The International Spy Museum, opening in two weeks in Washington, D.C., offers a declassified look at intelligence-gathering, where you can test your own spy potential.
At a time when questions are being raised about the effectiveness of U.S intelligence, the new International Spy Museum in Washington, D.C., opening July 19, provides visitors with an oppportunity to reflect on the world of espionage, past and present.
THEY’RE WATCHING YOU
The wristwatch camera, kept track of time — as well as faces and places: Inside is a miniature camera that holds a circular piece of film with six exposures. German spies would click the button while pretending to check the time. It dates back to the 1950s.
THE KISS OF DEATH
This deadly yet oh-so-handy lipstick pistol cleverly concealed a 4.5mm, single-shot weapon. It was discovered on a KGB operative in West Berlin during the mid-’60s.
“The museum gives visitors a glimpse into the world where spies operate,” says Peter Earnest, 68, its executive director. “It exposes visitors to a variety of spy devices and uses interactive technology to test their powers of observation.”
The emphasis is on the human factor in intelligence. “The exhibits are about real people telling real stories — they show what spying devices have meant in the hands of the individuals who used them,” explains Milton Maltz, 72, chairman of the Maltrite Company, which funded the $38 million museum. And there is a touch of irony in the participation as a museum advisor of Maj. Gen. Oleg Kalugin, 68, former chief of KGB Foreign Counterintelligence, America’s enemy during the Cold War. “Intelligence,” says Kalugin, “provides the hidden part of history, the back side of communication, the machinations behind historic decisions.”
More than 200 spy devices are on display. “But the most powerful tool is the human brain,” says Peter Earnest, the museum’s executive director.
An exhibit called “Spy School” gives visitors a crash course in which they develop a cover identity and learn the importance of careful observation. Photographs of seemingly normal streetscapes and other scenes challenge you to analyze potential threats. You can scrutinize satellite photos — an Iranian port or al-Qaeda training camps. In films, retired intelligence operatives share their experiences; touch-screens and videos teach you about disguises and bugging devices. in addition, more than 200 real-life spy gadgets, each with its unique story, are on display.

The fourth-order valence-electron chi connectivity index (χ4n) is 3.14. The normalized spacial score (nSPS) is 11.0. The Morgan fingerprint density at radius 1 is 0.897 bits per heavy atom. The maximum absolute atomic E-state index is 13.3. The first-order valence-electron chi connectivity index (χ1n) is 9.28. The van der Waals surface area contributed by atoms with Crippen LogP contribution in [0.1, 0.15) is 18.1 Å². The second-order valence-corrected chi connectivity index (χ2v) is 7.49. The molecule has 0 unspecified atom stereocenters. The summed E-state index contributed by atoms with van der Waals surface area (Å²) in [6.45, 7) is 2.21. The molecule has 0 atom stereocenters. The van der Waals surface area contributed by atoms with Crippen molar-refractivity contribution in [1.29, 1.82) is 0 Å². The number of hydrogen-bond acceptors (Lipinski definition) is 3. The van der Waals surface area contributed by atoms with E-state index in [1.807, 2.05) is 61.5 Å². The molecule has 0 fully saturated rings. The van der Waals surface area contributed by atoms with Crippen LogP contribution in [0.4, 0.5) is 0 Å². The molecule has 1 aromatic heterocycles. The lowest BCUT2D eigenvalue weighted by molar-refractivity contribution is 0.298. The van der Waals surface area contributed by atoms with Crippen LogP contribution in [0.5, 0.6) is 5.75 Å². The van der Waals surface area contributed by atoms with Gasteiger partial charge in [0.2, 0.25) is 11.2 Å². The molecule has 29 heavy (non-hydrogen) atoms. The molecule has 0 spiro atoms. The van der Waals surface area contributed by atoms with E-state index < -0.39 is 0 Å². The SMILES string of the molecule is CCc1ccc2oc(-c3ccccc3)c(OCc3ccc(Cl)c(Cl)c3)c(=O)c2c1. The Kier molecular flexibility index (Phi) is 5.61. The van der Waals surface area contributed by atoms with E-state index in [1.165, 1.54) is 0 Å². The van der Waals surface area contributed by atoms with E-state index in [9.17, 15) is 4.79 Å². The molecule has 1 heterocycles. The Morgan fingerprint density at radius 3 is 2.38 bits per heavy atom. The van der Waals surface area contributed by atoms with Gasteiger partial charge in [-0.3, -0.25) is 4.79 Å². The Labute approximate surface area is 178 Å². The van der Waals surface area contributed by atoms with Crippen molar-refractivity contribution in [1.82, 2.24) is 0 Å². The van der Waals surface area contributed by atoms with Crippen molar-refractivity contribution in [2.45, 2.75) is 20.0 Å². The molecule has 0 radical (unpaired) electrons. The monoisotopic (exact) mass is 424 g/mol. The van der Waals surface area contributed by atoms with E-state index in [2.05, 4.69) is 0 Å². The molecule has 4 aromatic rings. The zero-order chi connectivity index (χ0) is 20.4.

HE SAID, SHE SAID
A heel transmitter, placed in a shoe by a KGB agent posing as a maid or butler, relayed secret talks to a listening post. Pulling out a pin began the monitoring, a common practice of the Cold War.
“But the most powerful tool is the human brain,” says Earnest, a former CIA operative who feels the public must understand the role of intelligence in shaping history and current events. History exhibits include the “Sisterhood of Spies,” in which a mirror in a boudoir displays phantom images of female spies, such as Mata Hari, who tell their stories and fade away.
Both intelligence failures and successes are presented, such as Pearl Harbor and the inflatable tanks and other deceptions that misled the Nazis about the Normandy invasion. The “War of the Spies” chronicles the selling of secrets by spies who “turned,” such as the CIA officer Aldrich Ames, who sold secrets to the Soviets. A film titled Ground Truth gives an assessment of intelligence today, from the war on terrorism to corporate espionage. Before exiting the museum, you can visit the “Ops Center,” where a former intelligence officer will personally answer your questions.
“We don’t know what’s next,” says Kathleen Coakley, vice-president of exhibition development, “but I hope we awaken the visitor to the question: ‘Could I ever do this if need be?'”
To learn more, visit www.spymuseum.org